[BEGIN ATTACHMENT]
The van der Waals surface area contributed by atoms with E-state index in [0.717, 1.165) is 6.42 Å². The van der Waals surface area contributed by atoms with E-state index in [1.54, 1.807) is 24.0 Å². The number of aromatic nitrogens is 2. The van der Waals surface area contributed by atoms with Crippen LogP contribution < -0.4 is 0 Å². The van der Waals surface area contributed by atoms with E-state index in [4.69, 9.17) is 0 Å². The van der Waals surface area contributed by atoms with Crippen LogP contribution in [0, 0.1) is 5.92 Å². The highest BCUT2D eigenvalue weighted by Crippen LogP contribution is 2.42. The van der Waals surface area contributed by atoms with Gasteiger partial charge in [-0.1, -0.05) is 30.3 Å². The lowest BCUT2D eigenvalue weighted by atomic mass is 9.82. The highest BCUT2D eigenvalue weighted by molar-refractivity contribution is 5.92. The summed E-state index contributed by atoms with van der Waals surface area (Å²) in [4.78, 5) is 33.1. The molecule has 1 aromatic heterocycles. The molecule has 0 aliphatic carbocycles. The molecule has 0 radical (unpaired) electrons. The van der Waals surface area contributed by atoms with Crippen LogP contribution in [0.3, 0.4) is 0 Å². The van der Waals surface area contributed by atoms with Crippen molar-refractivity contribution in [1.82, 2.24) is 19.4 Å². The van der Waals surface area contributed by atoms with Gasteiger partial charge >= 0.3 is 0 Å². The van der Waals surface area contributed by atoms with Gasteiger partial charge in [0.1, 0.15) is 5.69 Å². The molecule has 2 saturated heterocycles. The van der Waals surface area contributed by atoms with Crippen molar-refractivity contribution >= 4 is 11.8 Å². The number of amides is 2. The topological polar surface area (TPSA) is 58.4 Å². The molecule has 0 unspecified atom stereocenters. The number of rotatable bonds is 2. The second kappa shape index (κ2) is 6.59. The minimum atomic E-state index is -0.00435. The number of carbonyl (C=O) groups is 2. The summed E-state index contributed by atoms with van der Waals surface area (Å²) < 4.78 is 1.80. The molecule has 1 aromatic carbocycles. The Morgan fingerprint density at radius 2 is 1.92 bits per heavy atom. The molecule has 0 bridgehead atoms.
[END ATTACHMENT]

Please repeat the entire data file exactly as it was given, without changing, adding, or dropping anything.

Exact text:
The van der Waals surface area contributed by atoms with E-state index in [0.717, 1.165) is 6.42 Å². The van der Waals surface area contributed by atoms with E-state index in [1.54, 1.807) is 24.0 Å². The number of aromatic nitrogens is 2. The van der Waals surface area contributed by atoms with Crippen LogP contribution < -0.4 is 0 Å². The van der Waals surface area contributed by atoms with E-state index in [4.69, 9.17) is 0 Å². The van der Waals surface area contributed by atoms with Crippen LogP contribution in [0, 0.1) is 5.92 Å². The highest BCUT2D eigenvalue weighted by Crippen LogP contribution is 2.42. The van der Waals surface area contributed by atoms with Gasteiger partial charge in [-0.1, -0.05) is 30.3 Å². The lowest BCUT2D eigenvalue weighted by atomic mass is 9.82. The highest BCUT2D eigenvalue weighted by molar-refractivity contribution is 5.92. The summed E-state index contributed by atoms with van der Waals surface area (Å²) in [4.78, 5) is 33.1. The molecule has 1 aromatic heterocycles. The molecule has 0 aliphatic carbocycles. The molecule has 0 radical (unpaired) electrons. The van der Waals surface area contributed by atoms with Crippen LogP contribution in [0.3, 0.4) is 0 Å². The van der Waals surface area contributed by atoms with Crippen molar-refractivity contribution in [1.82, 2.24) is 19.4 Å². The van der Waals surface area contributed by atoms with Gasteiger partial charge >= 0.3 is 0 Å². The van der Waals surface area contributed by atoms with Gasteiger partial charge in [0.1, 0.15) is 5.69 Å². The molecule has 2 saturated heterocycles. The van der Waals surface area contributed by atoms with Crippen molar-refractivity contribution >= 4 is 11.8 Å². The number of amides is 2. The topological polar surface area (TPSA) is 58.4 Å². The molecule has 0 unspecified atom stereocenters. The number of rotatable bonds is 2. The second kappa shape index (κ2) is 6.59. The minimum atomic E-state index is -0.00435. The number of carbonyl (C=O) groups is 2. The summed E-state index contributed by atoms with van der Waals surface area (Å²) < 4.78 is 1.80. The molecule has 1 aromatic carbocycles. The Morgan fingerprint density at radius 2 is 1.92 bits per heavy atom. The molecule has 0 bridgehead atoms.